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David Cameron to dispatch top gay Tory Nick Herbert to challenge homophobic Polish allies Staff Writer April 21, 2010
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David Cameron has tonight attempted to further diffuse the row over gay rights within the Conservative Party by sending shadow environment secretary, Nick Herbert, the most senior gay Conservative, to Poland to confront the homophobia displayed by the party’s Polish allies.

Tonight’s decision comes ahead of a TV election debate that looks certain to raise the issue of Mr Cameron’s allies within the European Parliament.

The Conservative Party last year controversially formed a coalition with the Law and Justice Party, founded by the homophobic late president Lech Kaczynski within the European Parliament.

Kaczynski who died in a plane crash earlier this month gained notierity for banning gay pride marches while mayor of Warsaw.

Now, Nick Herbert will, according to Mr Cameron, take the Law and Justice party on a “journey” to moderate its views on homosexuality. Mr Herbert visited Washington DC in February to deliver a speech on how gay people can fit in to conservative politics.

Mr Cameron told The Guardian: “”We would not join with parties that had unacceptable views. But we do recognise that, particularly in central and eastern Europe, there are parties that have still got some way to go on the journey of recognising full rights for gay people. We are helping them make that journey.”

Mr Cameron echoed views expressed in a question and answer session with readers published earlier this month. “I would say there are partners of the Liberal Democrats who refer to homosexuality as a plague. How many times have you read that in the Guardian? There are partners of Labour that were collaborators with the communist regime in Poland that locked people up and was responsible for appalling human rights abuses.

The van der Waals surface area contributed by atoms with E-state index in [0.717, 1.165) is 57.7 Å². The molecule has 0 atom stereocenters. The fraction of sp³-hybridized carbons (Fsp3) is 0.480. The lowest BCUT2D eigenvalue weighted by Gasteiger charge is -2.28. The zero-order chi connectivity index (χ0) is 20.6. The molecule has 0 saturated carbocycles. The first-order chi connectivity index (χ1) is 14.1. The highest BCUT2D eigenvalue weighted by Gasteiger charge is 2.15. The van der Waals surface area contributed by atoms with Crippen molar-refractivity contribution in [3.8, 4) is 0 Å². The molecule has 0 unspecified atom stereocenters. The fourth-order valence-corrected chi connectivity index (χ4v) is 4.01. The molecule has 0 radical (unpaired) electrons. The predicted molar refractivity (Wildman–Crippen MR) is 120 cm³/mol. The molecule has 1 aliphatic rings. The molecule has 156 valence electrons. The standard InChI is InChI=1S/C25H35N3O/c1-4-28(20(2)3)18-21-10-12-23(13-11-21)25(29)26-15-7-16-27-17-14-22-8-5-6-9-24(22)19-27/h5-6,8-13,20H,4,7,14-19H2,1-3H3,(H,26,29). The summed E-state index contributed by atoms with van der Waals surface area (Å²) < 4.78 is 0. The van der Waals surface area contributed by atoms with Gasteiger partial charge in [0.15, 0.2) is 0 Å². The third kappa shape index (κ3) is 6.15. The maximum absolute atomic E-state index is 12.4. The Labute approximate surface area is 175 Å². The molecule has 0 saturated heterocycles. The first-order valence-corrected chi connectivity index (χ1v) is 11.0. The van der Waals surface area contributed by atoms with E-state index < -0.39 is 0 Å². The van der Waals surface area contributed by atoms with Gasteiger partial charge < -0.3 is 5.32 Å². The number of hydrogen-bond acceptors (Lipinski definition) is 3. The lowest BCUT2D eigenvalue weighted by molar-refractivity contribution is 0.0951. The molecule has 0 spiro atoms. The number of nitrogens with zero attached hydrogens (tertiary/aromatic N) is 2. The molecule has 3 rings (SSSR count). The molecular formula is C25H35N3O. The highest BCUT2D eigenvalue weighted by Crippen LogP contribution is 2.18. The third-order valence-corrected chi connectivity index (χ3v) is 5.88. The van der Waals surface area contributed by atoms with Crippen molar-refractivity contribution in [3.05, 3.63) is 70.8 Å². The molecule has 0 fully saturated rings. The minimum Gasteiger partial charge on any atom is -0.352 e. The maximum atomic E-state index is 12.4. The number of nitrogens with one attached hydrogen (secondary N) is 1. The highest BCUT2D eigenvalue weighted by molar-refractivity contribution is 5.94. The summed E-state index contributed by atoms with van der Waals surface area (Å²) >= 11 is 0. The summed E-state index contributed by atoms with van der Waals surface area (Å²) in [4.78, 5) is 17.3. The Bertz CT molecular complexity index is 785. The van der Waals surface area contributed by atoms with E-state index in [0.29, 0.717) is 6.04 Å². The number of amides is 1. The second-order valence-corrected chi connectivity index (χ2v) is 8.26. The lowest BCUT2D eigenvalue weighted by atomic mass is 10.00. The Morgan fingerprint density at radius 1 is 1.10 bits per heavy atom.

“Our point is that it is good to have a new group that is against a federal Europe, that wants free trade, co-operation and progress in Europe. And yes, some countries, particularly some of the Catholic countries, do have very conservative social views. They are on a journey in respect of that and it is a journey we can help them with.”

This now marks the fifth occasion during the election campaign that Mr Cameron and his party have tried to reach out to the gay community.

Mr Cameron was due to explicitly mention gay people in his first speech of the campaign. But because he spoke without notes, he missed out the crucial line. He did later mention gay people in his list of the “great ignored” in a later speech.

Two weeks ago, he promised a new tax break for married couples which would include gay couples in civil partnerships. Critics pointed out that not offering the same break for gay couples would breach the Civil Partnership Act itself.

Then Mr Cameron wrote in an article for “We are totally committed to the fight for gay rights and there will be absolutely no going back on equality legislation if a Conservative government is elected next month.

“From my first speech as party leader, I have made it clear that the Conservative Party supports the gay community and wholeheartedly supports gay equality.”

Mr Cameron promised to erase the criminal records of those guilty of historic gay sex offences for activities that are now lawful. He also said that he would introduce a “zero tolerance” policy on homophobic bullying, despite his party forcing the government to drop proposals to introduce compulsory sex education, something experts said would reduce incidents of homophobia in schools.

The following day, ahead of a demonstration organised by gay rights campaigner Peter Tatchell, shadow Chancellor George Osborne met with Mr Tatchell and said the party would consider the case for full gay marriage.

But none of these policies or aspirations were actually contained in the party’s official manifesto.

All of these attempts to change the party’s image among the gay community followed comments by shadow home secretary Chris Grayling where he suggested that bed and breakfast owners should have the right to ban gay couples and an interview where Mr Cameron was unable to immediately answer questions on gay rights and votes in the European Parliament. The party’s popularity in the gay community dropped by 5 % in a poll conducted for

Earlier today shadow defence minister Dr Julian Lewis said he opposed the equal gay and straight age of consent, saying he feels there is an increased risk of HIV infection.

Related topics: Europe, General Election 2010

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